FOOD PROCESSING DRAINAGE SYSTEMS
THERE IS A LOT TO CONSIDER WHEN DESIGNING A FOOD PROCESSING DRAINAGE SYSTEM – SANITATION, EXTREME TEMPERATURES, CHEMICALS, CLEANING PROTOCOLS, ETC.
If you have forklifts or other heavy equipment on the facility, safety and load class ratings are essential characteristics of the drain. For meat handling, cheese processing, dairy farms or other such facilities, there are strict sanitation protocols to follow. According to data from the USDA, nearly 40% of Listeria (a bacterium that causes a serious infection called listeriosis) are found in floor drains in Meat Plants.
This is a guide to give you an idea of what you will need to consider when putting drains into a facility. As well to highlight problems created with poor planning or misunderstanding some of the traditional drain systems and what you can do to eliminate these problems.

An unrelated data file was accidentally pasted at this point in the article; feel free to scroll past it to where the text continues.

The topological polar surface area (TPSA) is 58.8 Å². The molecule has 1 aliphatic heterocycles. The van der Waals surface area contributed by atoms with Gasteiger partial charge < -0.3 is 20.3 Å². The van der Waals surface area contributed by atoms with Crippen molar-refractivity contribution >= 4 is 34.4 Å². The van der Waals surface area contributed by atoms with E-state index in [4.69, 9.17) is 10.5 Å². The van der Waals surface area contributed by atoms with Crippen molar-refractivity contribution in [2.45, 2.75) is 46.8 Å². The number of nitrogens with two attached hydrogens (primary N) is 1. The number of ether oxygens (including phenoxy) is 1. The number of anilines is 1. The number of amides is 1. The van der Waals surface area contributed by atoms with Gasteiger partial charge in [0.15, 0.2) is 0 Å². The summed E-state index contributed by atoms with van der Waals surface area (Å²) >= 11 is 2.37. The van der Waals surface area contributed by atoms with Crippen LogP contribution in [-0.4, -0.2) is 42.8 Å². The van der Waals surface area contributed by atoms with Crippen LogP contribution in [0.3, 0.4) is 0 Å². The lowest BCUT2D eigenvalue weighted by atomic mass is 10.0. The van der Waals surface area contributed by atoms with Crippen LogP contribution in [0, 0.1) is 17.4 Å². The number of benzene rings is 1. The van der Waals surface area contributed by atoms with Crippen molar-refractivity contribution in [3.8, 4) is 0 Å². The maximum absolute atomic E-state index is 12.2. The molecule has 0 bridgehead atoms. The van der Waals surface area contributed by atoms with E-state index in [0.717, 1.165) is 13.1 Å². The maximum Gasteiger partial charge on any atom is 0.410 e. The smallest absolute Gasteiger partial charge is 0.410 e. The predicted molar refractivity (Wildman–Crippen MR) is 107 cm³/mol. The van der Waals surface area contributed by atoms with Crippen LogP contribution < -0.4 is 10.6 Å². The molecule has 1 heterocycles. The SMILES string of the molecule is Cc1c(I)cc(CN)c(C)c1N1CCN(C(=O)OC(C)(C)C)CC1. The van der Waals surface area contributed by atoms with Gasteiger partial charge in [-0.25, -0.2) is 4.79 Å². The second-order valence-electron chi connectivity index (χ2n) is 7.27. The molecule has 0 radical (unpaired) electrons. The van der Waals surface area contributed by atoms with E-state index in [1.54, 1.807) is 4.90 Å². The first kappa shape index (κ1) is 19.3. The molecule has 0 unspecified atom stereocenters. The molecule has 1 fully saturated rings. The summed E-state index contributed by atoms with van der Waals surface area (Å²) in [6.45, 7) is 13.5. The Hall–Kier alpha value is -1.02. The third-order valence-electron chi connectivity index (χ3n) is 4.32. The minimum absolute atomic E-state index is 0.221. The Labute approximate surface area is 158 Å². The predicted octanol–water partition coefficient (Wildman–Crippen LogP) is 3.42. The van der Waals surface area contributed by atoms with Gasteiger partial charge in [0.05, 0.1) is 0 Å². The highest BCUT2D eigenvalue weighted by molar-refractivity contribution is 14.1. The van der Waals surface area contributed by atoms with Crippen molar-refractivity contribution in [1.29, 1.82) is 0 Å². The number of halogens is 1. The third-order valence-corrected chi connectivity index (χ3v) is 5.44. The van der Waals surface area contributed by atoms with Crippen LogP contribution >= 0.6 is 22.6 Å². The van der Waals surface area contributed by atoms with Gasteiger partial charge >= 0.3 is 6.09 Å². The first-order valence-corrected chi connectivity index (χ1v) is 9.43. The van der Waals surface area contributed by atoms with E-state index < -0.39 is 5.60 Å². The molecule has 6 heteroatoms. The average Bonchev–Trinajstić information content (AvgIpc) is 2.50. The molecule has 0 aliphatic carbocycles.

Drains are one of the most important things to have in a food processing facility so it’s important to make sure you pick the right drain system for your facility. Here are some things to consider when selecting your drains.
1. REGULATION, CODE AND GUIDELINES FOR SANITATION
North America has strict protocols for cleaning food processing drainage systems. But why should you consider drain cleaning protocols before the plant is built?
“Because most of the microorganisms, food residues, and other soils in food processing plants are funneled down into drains during the cleaning process, most microorganisms are found there, where optimal conditions for their growth and multiplication are readily available.”
Drain Sanitation Delivers Peace of Mind, by Food Quality & Safety